Stealing products is not only common but the way they are being stolen is getting creative. During the day an employee takes the trash out to the dumpster. This doesn’t seem out of the ordinary because it is a daily task. Fast forward to later that night, and the employee comes back to the store and grabs the bag of trash out of the dumpster. But why would they want that trash? Because it’s actually a bag filled with new, expensive merchandise that was disguised as trash to sneak it out of the building. While it may sound extreme, this form of theft is preferred because it is discreet and usually reaps big benefits for the thief.
Some forms of product theft are not as extreme, for example not charging a customer for a drink with their meal, or not scanning all of the merchandise brought to the register but putting it all into the customer’s bag.
It’s also possible that employees aren’t stealing products, but are stealing supplies. Office supplies are a necessary cost of doing business. However, when employees think the supply closet is for their own personal use, the cost of doing business increases.
It's 8:30 Saturday morning, and my family and I are looking forward to a great weekend with friends at the lake. We were up early, got the truck packed and we are on the road; looking forward to a relaxing weekend. My wife nudges me and asks “Did you shut the garage door”? My immediate response, “No, I thought you did”!
I am asked many times what Tech Edge is all about and the vision is very simple. To connect people with technology and give them an edge over their competition.
You may know by now I am a huge gadget fan and the IoT (Internet of Things) has fueled my gadget bug. From ChromeCast to the Nest Thermostat, I find it all fun to play with and there are some real advantages to the smart home. Until recently, I didn’t see the value to business. It was pointed out to me that the advantages of IoT not only can save businesses time and money, they can make a customer experience better or save lives.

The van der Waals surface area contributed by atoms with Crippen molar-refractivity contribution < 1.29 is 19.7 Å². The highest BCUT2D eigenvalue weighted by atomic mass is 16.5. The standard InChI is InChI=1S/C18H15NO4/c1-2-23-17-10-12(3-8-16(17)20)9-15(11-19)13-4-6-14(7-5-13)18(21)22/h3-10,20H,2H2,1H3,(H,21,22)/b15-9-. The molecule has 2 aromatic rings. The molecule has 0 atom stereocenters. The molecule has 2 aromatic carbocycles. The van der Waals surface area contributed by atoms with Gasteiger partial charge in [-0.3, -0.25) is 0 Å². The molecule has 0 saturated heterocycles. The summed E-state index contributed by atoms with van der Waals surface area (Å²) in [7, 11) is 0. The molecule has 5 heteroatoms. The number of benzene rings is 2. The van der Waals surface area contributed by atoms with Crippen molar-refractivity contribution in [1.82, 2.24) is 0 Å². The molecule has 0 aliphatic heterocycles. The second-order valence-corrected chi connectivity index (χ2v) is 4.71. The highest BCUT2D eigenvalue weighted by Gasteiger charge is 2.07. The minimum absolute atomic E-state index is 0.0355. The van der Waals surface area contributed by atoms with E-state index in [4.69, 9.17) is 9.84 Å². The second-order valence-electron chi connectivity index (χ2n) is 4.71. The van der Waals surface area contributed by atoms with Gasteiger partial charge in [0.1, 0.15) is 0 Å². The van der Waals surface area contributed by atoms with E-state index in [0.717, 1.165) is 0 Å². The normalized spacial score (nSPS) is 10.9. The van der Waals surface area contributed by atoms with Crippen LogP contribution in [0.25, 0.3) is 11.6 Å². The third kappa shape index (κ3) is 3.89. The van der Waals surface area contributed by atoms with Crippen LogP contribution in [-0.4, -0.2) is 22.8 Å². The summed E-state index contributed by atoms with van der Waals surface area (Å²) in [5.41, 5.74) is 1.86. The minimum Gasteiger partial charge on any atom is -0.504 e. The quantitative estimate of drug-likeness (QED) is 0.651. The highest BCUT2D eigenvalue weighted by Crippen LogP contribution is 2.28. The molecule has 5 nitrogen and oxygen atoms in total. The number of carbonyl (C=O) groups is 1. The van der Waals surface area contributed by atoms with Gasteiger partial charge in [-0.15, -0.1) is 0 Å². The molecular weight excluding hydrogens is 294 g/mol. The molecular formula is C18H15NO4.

It seems that I have recently run into a lot of people who are too busy to get something done at work or at home. I also had the benefit of seeing a presentation from Hardin Byars, a business coach and leader, that addressed this and gave a simple diagram that I think can help a lot of people.
I sometimes refer to my role within Nex-Tech as a firefighter. We all have those days where we feel like a firefighter, working from one issue to another putting out fires. Don’t get me wrong, these aren’t always fires, but issues customers may have that I can assist them with.
Topics: Telecom Industry
Surveillance in the business place is beginning to be the new norm and a requirement in some cases. Cameras in today’s society are everywhere, you just may not have noticed. Once a topic of discussion regarding privacy concerns, surveillance has become a necessity for many businesses for a number of different reasons ranging from physical to financial loss. There are many considerations when determining whether surveillance should be implemented in your place of business. Here are a few:
Topics: Business Technology Watch
Running out the door again this morning, handling my workbag, a diaper bag, a toddler and of course my needed gallon of coffee. Finally get settled in the car, everyone is buckled and off we go for another fun filled day. However, let’s be honest, the chaos of our mornings or life in general are only replaced with our daily job tasks as we enter the doorways of the businesses we own or the companies we work for.
Topics: Business Technology Watch